Fractals and Music Visualization with FFmpeg

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FFmpeg is a powerful video compression tool that has been previously talked about on this blog here. But did you know that it is also a serious video generator in it’s own right?

Lessons Learned from My First HTML5 Video implementation

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I recently had the opportunity to implement an HTML5 video for a client.  It was the first time I’d really worked with HTML5 video, and I ran into a few issues and quirks I thought I’d share for other developers who run into these issues.

 

1. HTML5 video with a fallback to Flash works really well.  The opposite doesn’t work as well. 

 

At first I started implementing my video in Flash with a fallback to HTML5 – not for any special reason, but only because a previous developer had implemented another of the client’s videos that way and I followed the pattern already set.  I soon discovered that although this works fine for a video that just plays in a fairly static page, it wasn’t ideal for the kind of video I was implementing, which required some custom controls and interactions with other elements on the page.  I first thought that the best way to handle this would be with a try / catch, but since my flash took a little bit of time to load, I would often get an exception when calling a flash function, even though the flash was ultimately playable.  The real crux of the problem was that in an HTML5 to Flash fallback implementation, the flash code doesn’t even exist as far as the browser is concerned unless HTML5 is not supported – in which case the <video> tags don’t exist.  The user can only ever interact with the HTML5 video or with the Flash – never with both.  If you implement it the opposite way, BOTH Flash and HTML5 video exist on the page, potentially leading to a situation where the user is interacting with both videos.  Once I found myself writing code to catch and prevent these weird interactions, I decided this was the wrong way to go.   The HTML5 to Flash fallback is the way this code is meant to be implemented, and leads to the cleanest implementation.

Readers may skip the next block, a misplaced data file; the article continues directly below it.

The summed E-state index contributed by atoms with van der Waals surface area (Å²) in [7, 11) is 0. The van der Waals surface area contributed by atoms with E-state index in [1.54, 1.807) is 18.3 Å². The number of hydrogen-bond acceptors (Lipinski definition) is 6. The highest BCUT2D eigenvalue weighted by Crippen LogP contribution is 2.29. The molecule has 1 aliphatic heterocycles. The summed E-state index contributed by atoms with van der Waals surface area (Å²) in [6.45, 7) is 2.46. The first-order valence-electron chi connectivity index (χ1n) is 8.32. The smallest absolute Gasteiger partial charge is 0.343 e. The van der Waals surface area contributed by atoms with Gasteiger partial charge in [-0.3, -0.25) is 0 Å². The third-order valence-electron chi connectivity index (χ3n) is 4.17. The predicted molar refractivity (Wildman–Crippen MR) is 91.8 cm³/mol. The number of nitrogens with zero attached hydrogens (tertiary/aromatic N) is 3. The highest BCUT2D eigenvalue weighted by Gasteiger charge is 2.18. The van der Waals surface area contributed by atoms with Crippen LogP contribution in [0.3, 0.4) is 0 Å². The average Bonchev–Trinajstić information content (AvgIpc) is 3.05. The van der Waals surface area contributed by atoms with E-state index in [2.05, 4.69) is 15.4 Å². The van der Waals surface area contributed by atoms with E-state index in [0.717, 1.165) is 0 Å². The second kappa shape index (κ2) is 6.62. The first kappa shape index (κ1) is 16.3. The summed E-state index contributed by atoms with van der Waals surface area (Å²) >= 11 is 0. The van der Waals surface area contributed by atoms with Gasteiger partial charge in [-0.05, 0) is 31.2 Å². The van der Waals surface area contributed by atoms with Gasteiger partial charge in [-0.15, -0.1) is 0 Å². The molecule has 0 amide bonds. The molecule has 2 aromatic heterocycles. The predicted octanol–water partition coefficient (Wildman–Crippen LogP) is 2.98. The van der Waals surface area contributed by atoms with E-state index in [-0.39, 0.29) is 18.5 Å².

Fast and slow-motion video with ffmpeg

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In my last installment we looked at all the reasons why editing video isn’t as easy as it should be.  Let’s assume that we’ve cleared those hurdles, and now actually want to do some video editing from the command line.  A not-uncommon video effect is fast- and slow-motion, sped-up or slowed-down video.  Being common, you’d think it would be readily available in any video editing software, but you’d be wrong.  Out of respect for all its other virtues, we’ll be using ffmpeg today.

A quick introduction to not editing video

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Pop quiz!

Given (A) foo.mov, (B) bux.avi, and (C) baz.m4v, which can your video software handle correctly?

  1. A
  2. A & B
  3. All of them
  4. All or some or none of them depending on their codecs, your software’s codecs, and whether they’re doing anything special with the container format.

Playing Video File from Limelight Secured URL

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We worked on a project that utilized 360° panorama viewer, called PanoSalado, and ran into an issue with streaming video from Limelight, a popular CDN service.

PanoSalado renders one more more video sources by capturing the bitmaps and laying them “flat” allowing user to pan and zoom. For this project, our video source (encapsulated by a class called VideoSource) contains an instance of FLVPlayback. This is a standard Flash class for playing flv videos. To use it to play an flv file, one can simply call its load function.

Maintain Image Aspect Ratio Programmatically

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The aspect ratio of an image is the ratio of its width to height, and all images have an inherent aspect ratio. By default, the <mx:Image> tag property maintainAspectRatio is set to true. This setting preserves the aspect ratio so that an image does not appear distorted.